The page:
How do I teach my kids to understand when something is an ad?

It can be hard to identify ads online, especially because many ads are disguised as games or contests. Even adults get confused! Here are a handful of ad identifiers to explain to your kids:

  • Advertising must be clearly labeled on the internet. It could say, "ad," "advertisement," or "this is advertising."
  • Ads often have prices listed. Or, it might say, "free."
  • It may have a come-on, such as "download now," "watch demo," "order now," or "buy."
  • Ads often contain eye-catching visuals, including bold colors and flashing graphics
  • Brand names are typically highlighted in ads -- kids will recognize brands they know.

Some websites notify users when they're leaving the site and going to an advertisement. But other ads are more integrated into websites or apps, especially ones that have a product to sell. You might want to visit a website, such as Crayola, and talk about the different ways it engages kids. How do the images, videos, and games make certain products seem appealing and like something they might want to buy? Teaching kids to look critically at things online -- from ads to status updates -- will empower them to be smart digital citizens.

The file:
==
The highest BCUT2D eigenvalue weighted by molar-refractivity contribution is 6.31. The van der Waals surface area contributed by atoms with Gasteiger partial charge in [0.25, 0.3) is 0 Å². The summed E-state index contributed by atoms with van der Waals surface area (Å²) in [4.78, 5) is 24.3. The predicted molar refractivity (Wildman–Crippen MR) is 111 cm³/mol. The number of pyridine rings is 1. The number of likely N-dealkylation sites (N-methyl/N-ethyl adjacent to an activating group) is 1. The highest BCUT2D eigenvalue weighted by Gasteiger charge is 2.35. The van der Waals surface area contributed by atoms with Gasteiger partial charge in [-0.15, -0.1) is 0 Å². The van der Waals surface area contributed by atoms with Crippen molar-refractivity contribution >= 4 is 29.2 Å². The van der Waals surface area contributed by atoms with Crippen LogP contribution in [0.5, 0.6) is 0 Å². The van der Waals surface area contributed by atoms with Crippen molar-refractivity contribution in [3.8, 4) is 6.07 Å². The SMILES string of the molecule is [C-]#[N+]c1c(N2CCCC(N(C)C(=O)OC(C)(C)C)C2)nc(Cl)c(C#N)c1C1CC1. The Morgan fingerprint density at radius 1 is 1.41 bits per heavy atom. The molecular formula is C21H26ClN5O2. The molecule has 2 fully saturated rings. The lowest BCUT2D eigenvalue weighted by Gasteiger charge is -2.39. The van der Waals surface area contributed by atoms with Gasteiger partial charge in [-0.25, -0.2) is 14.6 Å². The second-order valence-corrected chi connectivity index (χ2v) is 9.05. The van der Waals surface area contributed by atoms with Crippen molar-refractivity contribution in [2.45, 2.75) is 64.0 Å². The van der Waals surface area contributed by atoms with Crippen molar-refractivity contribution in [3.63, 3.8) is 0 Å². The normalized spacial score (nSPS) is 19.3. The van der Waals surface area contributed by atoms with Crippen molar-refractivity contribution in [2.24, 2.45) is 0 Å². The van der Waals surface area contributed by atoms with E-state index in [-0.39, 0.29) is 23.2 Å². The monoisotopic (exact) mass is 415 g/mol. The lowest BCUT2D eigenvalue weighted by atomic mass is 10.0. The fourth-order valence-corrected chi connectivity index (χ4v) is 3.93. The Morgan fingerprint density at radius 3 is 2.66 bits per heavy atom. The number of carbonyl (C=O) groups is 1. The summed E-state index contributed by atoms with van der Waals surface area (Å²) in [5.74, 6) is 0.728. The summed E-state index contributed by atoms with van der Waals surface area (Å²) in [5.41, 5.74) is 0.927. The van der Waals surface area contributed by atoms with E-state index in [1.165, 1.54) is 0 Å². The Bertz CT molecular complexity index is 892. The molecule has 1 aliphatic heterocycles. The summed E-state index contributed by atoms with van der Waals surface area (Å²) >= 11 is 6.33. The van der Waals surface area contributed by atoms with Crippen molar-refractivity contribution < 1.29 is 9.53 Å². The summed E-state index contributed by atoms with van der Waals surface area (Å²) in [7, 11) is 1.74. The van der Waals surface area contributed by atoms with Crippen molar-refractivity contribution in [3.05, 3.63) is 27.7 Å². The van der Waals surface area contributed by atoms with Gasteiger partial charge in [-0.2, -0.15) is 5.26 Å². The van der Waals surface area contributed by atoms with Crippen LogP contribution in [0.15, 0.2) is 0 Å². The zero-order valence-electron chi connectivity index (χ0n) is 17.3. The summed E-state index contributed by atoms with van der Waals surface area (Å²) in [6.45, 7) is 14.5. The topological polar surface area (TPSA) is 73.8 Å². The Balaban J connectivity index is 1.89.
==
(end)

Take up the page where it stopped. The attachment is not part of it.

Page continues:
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Educator written by riored

Keep in mind a child's age and developmental level. Studies say most kids under 7 don't have the capability of "abstract thinking" down, so it may be difficult for someone that age to make the distinction between ad and activity/program.
Kid, 9 years old

If you have a channel guide, you can see channel numbers/names and what's on now. This can also be a helpful tool for finding out which channels show real programs and which show long advertisements. Infomercial channels usually have names like "The Buy Channel" or "Sale Network". Sometimes non-infomercial channels (like Fox) show paid programming at late night. A way to find out what TV programs are real and which are big ads is looking at their names and descriptions. Examples of infomercial name: "Spray Away Age Spots" Examples of infomercial description: "Spraytastic will destroy your age spots now!" Example of non-infomercial names: "The Dude McGuy Show" Example of non-infomercial description: "Dude McGuy finds a funny snail"